The kindest expression of the latter category I can think of is the great closing scene of Gentlemen Prefer Blondes.
As my marriage to Mark ends, I believe him to be one of the kindest, most generous and loyal human beings on earth.
But I think the kindest explanation, and maybe the truest, is that chefs are just wired for drug use from the start.
The kindest diagnosis of displaying sexual organs to strangers is a “disorder of courtship.”
Donatella Versace, I've heard she's the sweetest, nicest, kindest person in the entire world.
The kindest folks alive I have found among those scowling whiskeradoes.
We have passed through the territories of very many tribes, who have all treated us in the kindest manner.
"You have always been one of the kindest and best mothers a girl ever had," said Clara, warmly.
It was a bewildering puzzle to her, who knew Jack to be the kindest fellow in the world.
He had no idea of meddling, but came with the kindest intentions, thinking he should feel better when the load was off his mind.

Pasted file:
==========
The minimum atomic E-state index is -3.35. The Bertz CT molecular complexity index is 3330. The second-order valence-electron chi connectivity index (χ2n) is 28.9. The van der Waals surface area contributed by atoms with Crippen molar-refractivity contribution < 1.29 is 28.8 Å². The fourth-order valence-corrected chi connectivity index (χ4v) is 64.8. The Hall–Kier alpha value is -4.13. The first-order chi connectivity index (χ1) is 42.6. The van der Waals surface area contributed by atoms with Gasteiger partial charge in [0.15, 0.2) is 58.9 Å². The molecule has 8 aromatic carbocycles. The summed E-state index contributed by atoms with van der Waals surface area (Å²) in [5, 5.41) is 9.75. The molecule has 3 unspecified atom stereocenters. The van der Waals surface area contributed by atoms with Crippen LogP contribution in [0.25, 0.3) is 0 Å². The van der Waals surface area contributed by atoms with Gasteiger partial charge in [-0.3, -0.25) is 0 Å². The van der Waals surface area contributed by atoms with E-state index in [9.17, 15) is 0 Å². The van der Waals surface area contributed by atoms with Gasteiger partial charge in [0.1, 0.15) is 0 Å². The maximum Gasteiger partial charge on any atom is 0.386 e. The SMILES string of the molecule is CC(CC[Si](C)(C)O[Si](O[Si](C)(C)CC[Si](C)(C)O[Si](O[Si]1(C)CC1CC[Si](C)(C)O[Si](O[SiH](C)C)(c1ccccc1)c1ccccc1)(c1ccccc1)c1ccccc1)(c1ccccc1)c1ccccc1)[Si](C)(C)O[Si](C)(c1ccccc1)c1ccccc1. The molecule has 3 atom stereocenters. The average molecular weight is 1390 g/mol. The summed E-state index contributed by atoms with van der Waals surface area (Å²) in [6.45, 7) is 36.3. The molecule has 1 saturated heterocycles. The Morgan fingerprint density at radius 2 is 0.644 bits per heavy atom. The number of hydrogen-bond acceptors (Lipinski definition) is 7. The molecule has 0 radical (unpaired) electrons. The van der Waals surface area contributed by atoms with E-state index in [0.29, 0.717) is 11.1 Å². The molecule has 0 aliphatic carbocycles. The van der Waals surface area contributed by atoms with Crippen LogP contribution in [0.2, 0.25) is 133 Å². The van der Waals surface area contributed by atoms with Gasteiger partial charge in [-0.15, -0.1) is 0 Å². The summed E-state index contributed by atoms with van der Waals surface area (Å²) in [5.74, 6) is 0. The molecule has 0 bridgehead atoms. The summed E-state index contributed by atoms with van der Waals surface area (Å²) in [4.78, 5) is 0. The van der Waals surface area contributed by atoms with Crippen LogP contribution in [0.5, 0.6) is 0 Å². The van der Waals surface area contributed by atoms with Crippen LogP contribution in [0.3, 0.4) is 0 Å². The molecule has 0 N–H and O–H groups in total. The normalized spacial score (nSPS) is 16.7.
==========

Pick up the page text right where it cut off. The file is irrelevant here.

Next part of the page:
"class, sort, variety," from Old English gecynd "kind, nature, race," related to cynn "family" (see kin), from Proto-Germanic *gakundjaz "family, race" (see kind (adj.)). Ælfric's rendition of "the Book of Genesis" into Old English came out gecyndboc. The prefix disappeared 1150-1250. No exact cognates beyond English, but it corresponds to adjective endings such as Goth -kunds, Old High German -kund. Also in English as a suffix (mankind, etc.). Other earlier, now obsolete, senses in English included "character, quality derived from birth" and "manner or way natural or proper to anyone." Use in phrase a kind of (1590s) led to colloquial extension as adverb (1804) in phrases such as kind of stupid ("a kind of stupid (person)").
"friendly, deliberately doing good to others," from Old English gecynde "natural, native, innate," originally "with the feeling of relatives for each other," from Proto-Germanic *gakundiz "natural, native," from *kunjam (see kin), with collective prefix *ga- and abstract suffix *-iz. Sense development from "with natural feelings," to "well-disposed" (c.1300), "benign, compassionate" (c.1300).